Updated as of May 24, 2022

The United States is engaging in a new form of warfare. Russia invaded Ukraine just over two months ago and, rather than join the fight directly by sending troops to defend Ukraine, the United States is fighting indirectly by engaging in unprecedented financial warfare against the Russian Federation. The initial export and sanctions actions were swift and severe – but somewhat expected. As the invasion persists, the U.S. Federal Government and individual States also have begun to leverage procurement policy to amplify the financial harm to Russia. This Guide will try to help make sense of the current efforts targeting Russia, the potential impact to government contractors, and proactive steps to mitigate risk.

Continue Reading The Government Contractor’s Guide to (Not) Doing Business with Russia

On April 18, 2022, the Biden Administration (through the Office of Management and Budget (“OMB”)) issued OMB Memorandum M-22-11 (the “Guidance”)[1] relating to the “Buy America” sourcing requirements under the “Build America, Buy America” portion of the Infrastructure Investment and Jobs Act (“IIJA”), Pub. L. No. 117-58, §§ 70901-70953. The Act aimed to strengthen Made in America Laws in accordance with President Biden’s Executive Order 14005, “Ensuring the Future is Made in America by All of America’s Workers” (discussed previously here). In addition to tasking the Federal Acquisition Regulatory Council with amending FAR regulations for the Buy American Act (“BAA”), Congress also imposed new “Buy America” requirements on federal infrastructure programs.

Continue Reading “Build America, Buy America” – New Guidelines Issued for U.S. Infrastructure Projects

Over a year after the Biden Administration issued Executive Order 14005 on “Ensuring the Future is Made in America by All of America’s Workers,” (discussed previously here) the Federal Acquisition Regulatory Council (“FAR Council”) has published a Final Rule (87 Fed. Reg. 12780) implementing changes to the Buy American Act (“BAA”) regulations at FAR Subpart 25.1 and 25.2. These new rules require (eventually) for federal agencies to procure end items manufactured in the United States that are at least 75% domestic content – a drastic increase from the current 55% domestic content requirement. Surprised? You shouldn’t be. We’ve been expecting this rule for a while now. What is a surprise is the effective date – October 25, 2022. The FAR Council wants to give companies a little time for the new rule to sink in and for companies to assess their supply chains to ensure that they can comply with the new thresholds. Companies are well advised to take advantage of this “transition period” between now and October 2022 to get their ducks in a row.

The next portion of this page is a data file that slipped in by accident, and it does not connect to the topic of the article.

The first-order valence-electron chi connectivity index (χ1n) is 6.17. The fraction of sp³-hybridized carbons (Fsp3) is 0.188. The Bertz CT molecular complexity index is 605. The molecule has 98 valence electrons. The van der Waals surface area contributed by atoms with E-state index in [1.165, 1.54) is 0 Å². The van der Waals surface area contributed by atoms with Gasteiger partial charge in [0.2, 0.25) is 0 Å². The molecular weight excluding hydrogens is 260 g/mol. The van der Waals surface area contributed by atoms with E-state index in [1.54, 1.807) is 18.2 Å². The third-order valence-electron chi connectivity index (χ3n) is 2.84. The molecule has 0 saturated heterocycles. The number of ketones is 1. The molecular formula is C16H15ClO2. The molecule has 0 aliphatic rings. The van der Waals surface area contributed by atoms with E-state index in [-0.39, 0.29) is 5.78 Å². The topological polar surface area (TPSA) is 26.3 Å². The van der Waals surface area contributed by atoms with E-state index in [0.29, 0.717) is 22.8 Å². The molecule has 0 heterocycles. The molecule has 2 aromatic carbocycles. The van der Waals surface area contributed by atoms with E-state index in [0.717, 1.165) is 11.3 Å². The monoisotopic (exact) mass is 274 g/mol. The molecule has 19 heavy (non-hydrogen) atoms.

Continue Reading Few Surprises – New Rule Implementing Biden’s “Made in America” Changes the Buy American Act Effective October 2022

Change is in the air for the Buy American Act (“BAA”). On July 30, 2021, the Federal Acquisition Regulatory Council published a proposed rule to the Federal Acquisition Regulation (“FAR”) to implement President Biden’s Executive Order 14005, on “Ensuring the Future is Made in America by All of America’s Workers,” which seeks to further strengthen U.S. Buy American laws and further encourage domestic procurement (previously discussed here). A public meeting to discuss the proposed rule is scheduled for August 26, 2021, and comments will be due September 28, 2021. This blog article summarizes the new BAA proposed rule, offering a primer in advance of the public meeting next week and the public comment deadline next month. Yes, folks – change is in the air. Fasten your seatbelts; we may encounter some turbulence ahead.

Continue Reading Fasten Your Seatbelts – Proposed Rule Implementing Biden’s “Buy American” Mandates

The National Institute of Standards and Technology (“NIST”) is seeking comments on its draft NIST SP 800-161 Rev. 1, “Cyber Supply Chain Risk Management Practices for Systems and Organizations,” published on April 29, 2021. The public comment period currently is open and concludes on June 14, 2021. NIST anticipates releasing a second draft in September 2021, with a final version anticipated to be released by April 2022.
Continue Reading Seeking HoNIST Opinions – NIST Invites Comments on Major Revision to Cyber Supply Chain Risk Management Practices for Systems and Organizations (SP 800-161) and Provides Further Software Supply Chain Guidance

On January 7, 2020, the National Aeronautics and Space Administration (“NASA”) published a proposed rule seeking to amend the NASA Federal Regulation Supplement regarding counterfeit electronic parts. The proposed rule
Continue Reading Let the Seller Beware – NASA’s Proposed Rule Seeks to Limit the Presence of Counterfeit Electronic Parts